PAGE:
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      Agrobacterium rhizogenes-mediated hairy roots transformation as a tool for exploring aluminum-responsive genes function

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          Abstract

          Aim: To develop a useful alternative approach to evaluate the gene function in hairy roots. Methods: Arabidopsis and tobacco (wild-type or mutant) were a host for Agrobacterium rhizogenes transformation. Results: The hairy roots formation efficiency ranged from 53 to 98% in tobacco and 53 to 66% in Arabidopsis. Hairy and intact roots showed similar gene expression pattern in response to salt and aluminum stress. Genomic polymerase chain reaction and fluorescent images showed high rate (>80%) of co-integration of T-DNAs and uniform cell transformation without use of any antibiotic selection. Whole processes of hairy roots were completed within 1 month after the infection of Agrobacterium. Conclusion: Aluminum-responsive orthologous gene function could be evaluated by NtSTOP1-KD and Atstop1 as a host for hairy roots transformation.

          Lay abstract

          Hairy roots have been used for various purposes over the last several years. In the present study we used Agrobacterium rhizogenes-mediated hairy roots as an alternative approach for Agrobacterium tumefaciens transformation. We developed a simple, effective and reproducible hairy root protocol in tobacco and Arabidopsis. Developed hairy roots were compared with intact roots to characterize the gene response to aluminum, NaCl stress and cellular localization of genes. Aluminum-responsive orthologous genes function could be evaluated by using NtSTOP1-KD and Atstop1 as a host for hairy roots transformation.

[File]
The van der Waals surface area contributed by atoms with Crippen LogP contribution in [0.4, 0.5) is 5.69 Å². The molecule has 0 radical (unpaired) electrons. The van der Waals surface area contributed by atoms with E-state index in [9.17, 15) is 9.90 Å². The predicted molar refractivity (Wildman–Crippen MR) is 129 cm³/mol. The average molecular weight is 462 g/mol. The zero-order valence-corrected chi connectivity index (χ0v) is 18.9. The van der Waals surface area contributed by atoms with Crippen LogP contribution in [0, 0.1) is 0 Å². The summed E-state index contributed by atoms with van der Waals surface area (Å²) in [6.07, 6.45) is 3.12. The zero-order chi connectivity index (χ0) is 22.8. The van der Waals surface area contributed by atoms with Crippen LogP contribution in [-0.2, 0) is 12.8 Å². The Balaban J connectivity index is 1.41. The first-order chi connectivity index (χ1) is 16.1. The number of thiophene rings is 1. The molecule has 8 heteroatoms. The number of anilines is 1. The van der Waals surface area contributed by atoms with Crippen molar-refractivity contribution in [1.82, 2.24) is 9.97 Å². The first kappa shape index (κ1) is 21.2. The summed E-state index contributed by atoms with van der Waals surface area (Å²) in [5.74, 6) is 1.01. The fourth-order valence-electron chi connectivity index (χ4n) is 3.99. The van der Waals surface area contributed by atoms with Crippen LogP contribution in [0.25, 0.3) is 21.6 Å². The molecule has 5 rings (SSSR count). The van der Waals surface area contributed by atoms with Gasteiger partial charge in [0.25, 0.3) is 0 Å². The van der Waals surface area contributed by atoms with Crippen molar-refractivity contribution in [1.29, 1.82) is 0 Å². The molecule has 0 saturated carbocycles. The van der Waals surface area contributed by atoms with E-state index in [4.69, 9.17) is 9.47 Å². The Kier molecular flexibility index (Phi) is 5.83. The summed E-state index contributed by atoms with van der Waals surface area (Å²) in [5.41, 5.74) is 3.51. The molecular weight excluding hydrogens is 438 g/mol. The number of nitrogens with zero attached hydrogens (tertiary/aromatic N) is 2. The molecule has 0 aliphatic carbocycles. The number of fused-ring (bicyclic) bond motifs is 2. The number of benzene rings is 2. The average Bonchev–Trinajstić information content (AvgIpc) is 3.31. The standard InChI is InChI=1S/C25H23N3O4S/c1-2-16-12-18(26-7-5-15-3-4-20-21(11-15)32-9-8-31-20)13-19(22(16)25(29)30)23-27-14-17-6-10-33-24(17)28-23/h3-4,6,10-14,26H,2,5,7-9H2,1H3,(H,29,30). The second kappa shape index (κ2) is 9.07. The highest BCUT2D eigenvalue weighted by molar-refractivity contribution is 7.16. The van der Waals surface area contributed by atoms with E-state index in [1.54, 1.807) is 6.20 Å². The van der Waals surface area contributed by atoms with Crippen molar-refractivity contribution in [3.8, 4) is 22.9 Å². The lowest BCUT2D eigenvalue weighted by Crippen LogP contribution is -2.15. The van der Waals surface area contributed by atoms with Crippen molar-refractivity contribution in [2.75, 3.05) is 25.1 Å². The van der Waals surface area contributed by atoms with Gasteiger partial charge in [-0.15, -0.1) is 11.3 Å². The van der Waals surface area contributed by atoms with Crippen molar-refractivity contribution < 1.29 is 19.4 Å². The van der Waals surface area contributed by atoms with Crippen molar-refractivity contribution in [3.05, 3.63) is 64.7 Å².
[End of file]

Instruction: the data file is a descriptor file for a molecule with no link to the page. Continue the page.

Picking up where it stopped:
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          Most cited references 42

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          Floral dip: a simplified method for Agrobacterium-mediated transformation of Arabidopsis thaliana.

          The Agrobacterium vacuum infiltration method has made it possible to transform Arabidopsis thaliana without plant tissue culture or regeneration. In the present study, this method was evaluated and a substantially modified transformation method was developed. The labor-intensive vacuum infiltration process was eliminated in favor of simple dipping of developing floral tissues into a solution containing Agrobacterium tumefaciens, 5% sucrose and 500 microliters per litre of surfactant Silwet L-77. Sucrose and surfactant were critical to the success of the floral dip method. Plants inoculated when numerous immature floral buds and few siliques were present produced transformed progeny at the highest rate. Plant tissue culture media, the hormone benzylamino purine and pH adjustment were unnecessary, and Agrobacterium could be applied to plants at a range of cell densities. Repeated application of Agrobacterium improved transformation rates and overall yield of transformants approximately twofold. Covering plants for 1 day to retain humidity after inoculation also raised transformation rates twofold. Multiple ecotypes were transformable by this method. The modified method should facilitate high-throughput transformation of Arabidopsis for efforts such as T-DNA gene tagging, positional cloning, or attempts at targeted gene replacement.